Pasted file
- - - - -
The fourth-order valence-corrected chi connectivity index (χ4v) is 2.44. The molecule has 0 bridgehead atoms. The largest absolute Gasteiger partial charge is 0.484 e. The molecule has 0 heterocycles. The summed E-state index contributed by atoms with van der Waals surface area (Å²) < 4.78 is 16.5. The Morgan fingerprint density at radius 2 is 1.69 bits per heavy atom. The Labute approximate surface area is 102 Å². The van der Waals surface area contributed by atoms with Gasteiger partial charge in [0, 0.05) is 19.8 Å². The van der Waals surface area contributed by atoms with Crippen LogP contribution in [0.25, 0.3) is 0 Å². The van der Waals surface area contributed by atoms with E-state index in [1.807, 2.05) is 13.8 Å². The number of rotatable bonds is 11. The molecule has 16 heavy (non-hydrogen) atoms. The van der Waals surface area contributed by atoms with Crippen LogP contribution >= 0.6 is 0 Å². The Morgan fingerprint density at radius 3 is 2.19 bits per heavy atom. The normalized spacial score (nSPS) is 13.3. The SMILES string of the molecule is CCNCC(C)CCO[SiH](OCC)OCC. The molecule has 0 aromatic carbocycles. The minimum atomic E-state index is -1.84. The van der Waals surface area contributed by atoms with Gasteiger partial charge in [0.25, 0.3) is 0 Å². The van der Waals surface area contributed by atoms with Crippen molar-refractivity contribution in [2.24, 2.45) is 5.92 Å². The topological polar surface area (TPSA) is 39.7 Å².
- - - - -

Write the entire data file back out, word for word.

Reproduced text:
The fourth-order valence-corrected chi connectivity index (χ4v) is 2.44. The molecule has 0 bridgehead atoms. The largest absolute Gasteiger partial charge is 0.484 e. The molecule has 0 heterocycles. The summed E-state index contributed by atoms with van der Waals surface area (Å²) < 4.78 is 16.5. The Morgan fingerprint density at radius 2 is 1.69 bits per heavy atom. The Labute approximate surface area is 102 Å². The van der Waals surface area contributed by atoms with Gasteiger partial charge in [0, 0.05) is 19.8 Å². The van der Waals surface area contributed by atoms with Crippen LogP contribution in [0.25, 0.3) is 0 Å². The van der Waals surface area contributed by atoms with E-state index in [1.807, 2.05) is 13.8 Å². The number of rotatable bonds is 11. The molecule has 16 heavy (non-hydrogen) atoms. The van der Waals surface area contributed by atoms with Crippen LogP contribution >= 0.6 is 0 Å². The Morgan fingerprint density at radius 3 is 2.19 bits per heavy atom. The normalized spacial score (nSPS) is 13.3. The SMILES string of the molecule is CCNCC(C)CCO[SiH](OCC)OCC. The molecule has 0 aromatic carbocycles. The minimum atomic E-state index is -1.84. The van der Waals surface area contributed by atoms with Gasteiger partial charge in [0.25, 0.3) is 0 Å². The van der Waals surface area contributed by atoms with Crippen molar-refractivity contribution in [2.24, 2.45) is 5.92 Å². The topological polar surface area (TPSA) is 39.7 Å².